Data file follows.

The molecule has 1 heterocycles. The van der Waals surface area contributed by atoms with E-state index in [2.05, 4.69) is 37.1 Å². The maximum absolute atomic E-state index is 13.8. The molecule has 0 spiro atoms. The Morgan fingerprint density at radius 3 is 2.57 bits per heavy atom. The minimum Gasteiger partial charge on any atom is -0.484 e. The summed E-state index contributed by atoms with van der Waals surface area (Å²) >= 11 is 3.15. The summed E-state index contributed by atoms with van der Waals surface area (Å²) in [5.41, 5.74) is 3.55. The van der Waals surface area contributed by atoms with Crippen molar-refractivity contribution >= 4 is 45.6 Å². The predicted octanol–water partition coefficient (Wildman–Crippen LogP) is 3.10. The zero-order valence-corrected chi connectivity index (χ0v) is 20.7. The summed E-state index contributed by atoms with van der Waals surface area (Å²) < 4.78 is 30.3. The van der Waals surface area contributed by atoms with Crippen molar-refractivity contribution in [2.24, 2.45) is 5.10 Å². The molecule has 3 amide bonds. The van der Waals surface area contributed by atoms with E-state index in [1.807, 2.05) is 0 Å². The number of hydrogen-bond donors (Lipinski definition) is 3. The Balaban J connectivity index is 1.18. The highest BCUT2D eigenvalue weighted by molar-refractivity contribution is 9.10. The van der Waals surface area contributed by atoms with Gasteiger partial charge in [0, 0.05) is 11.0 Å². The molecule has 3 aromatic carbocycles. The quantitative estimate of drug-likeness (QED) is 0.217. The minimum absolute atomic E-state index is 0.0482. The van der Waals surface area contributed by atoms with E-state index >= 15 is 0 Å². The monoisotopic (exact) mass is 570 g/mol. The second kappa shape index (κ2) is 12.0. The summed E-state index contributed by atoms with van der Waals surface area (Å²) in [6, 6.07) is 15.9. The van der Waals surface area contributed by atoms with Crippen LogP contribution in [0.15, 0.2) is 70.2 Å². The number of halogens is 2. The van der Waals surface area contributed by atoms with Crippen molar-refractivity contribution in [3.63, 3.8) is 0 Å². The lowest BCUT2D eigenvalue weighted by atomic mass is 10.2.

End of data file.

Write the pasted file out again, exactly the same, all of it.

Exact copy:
The molecule has 1 heterocycles. The van der Waals surface area contributed by atoms with E-state index in [2.05, 4.69) is 37.1 Å². The maximum absolute atomic E-state index is 13.8. The molecule has 0 spiro atoms. The Morgan fingerprint density at radius 3 is 2.57 bits per heavy atom. The minimum Gasteiger partial charge on any atom is -0.484 e. The summed E-state index contributed by atoms with van der Waals surface area (Å²) >= 11 is 3.15. The summed E-state index contributed by atoms with van der Waals surface area (Å²) in [5.41, 5.74) is 3.55. The van der Waals surface area contributed by atoms with Crippen molar-refractivity contribution >= 4 is 45.6 Å². The predicted octanol–water partition coefficient (Wildman–Crippen LogP) is 3.10. The zero-order valence-corrected chi connectivity index (χ0v) is 20.7. The summed E-state index contributed by atoms with van der Waals surface area (Å²) < 4.78 is 30.3. The van der Waals surface area contributed by atoms with Crippen molar-refractivity contribution in [2.24, 2.45) is 5.10 Å². The molecule has 3 amide bonds. The van der Waals surface area contributed by atoms with E-state index in [1.807, 2.05) is 0 Å². The number of hydrogen-bond donors (Lipinski definition) is 3. The Balaban J connectivity index is 1.18. The highest BCUT2D eigenvalue weighted by molar-refractivity contribution is 9.10. The van der Waals surface area contributed by atoms with Gasteiger partial charge in [0, 0.05) is 11.0 Å². The molecule has 3 aromatic carbocycles. The quantitative estimate of drug-likeness (QED) is 0.217. The minimum absolute atomic E-state index is 0.0482. The van der Waals surface area contributed by atoms with E-state index >= 15 is 0 Å². The monoisotopic (exact) mass is 570 g/mol. The second kappa shape index (κ2) is 12.0. The summed E-state index contributed by atoms with van der Waals surface area (Å²) in [6, 6.07) is 15.9. The van der Waals surface area contributed by atoms with Crippen LogP contribution in [0.15, 0.2) is 70.2 Å². The number of halogens is 2. The van der Waals surface area contributed by atoms with Crippen molar-refractivity contribution in [3.63, 3.8) is 0 Å². The lowest BCUT2D eigenvalue weighted by atomic mass is 10.2.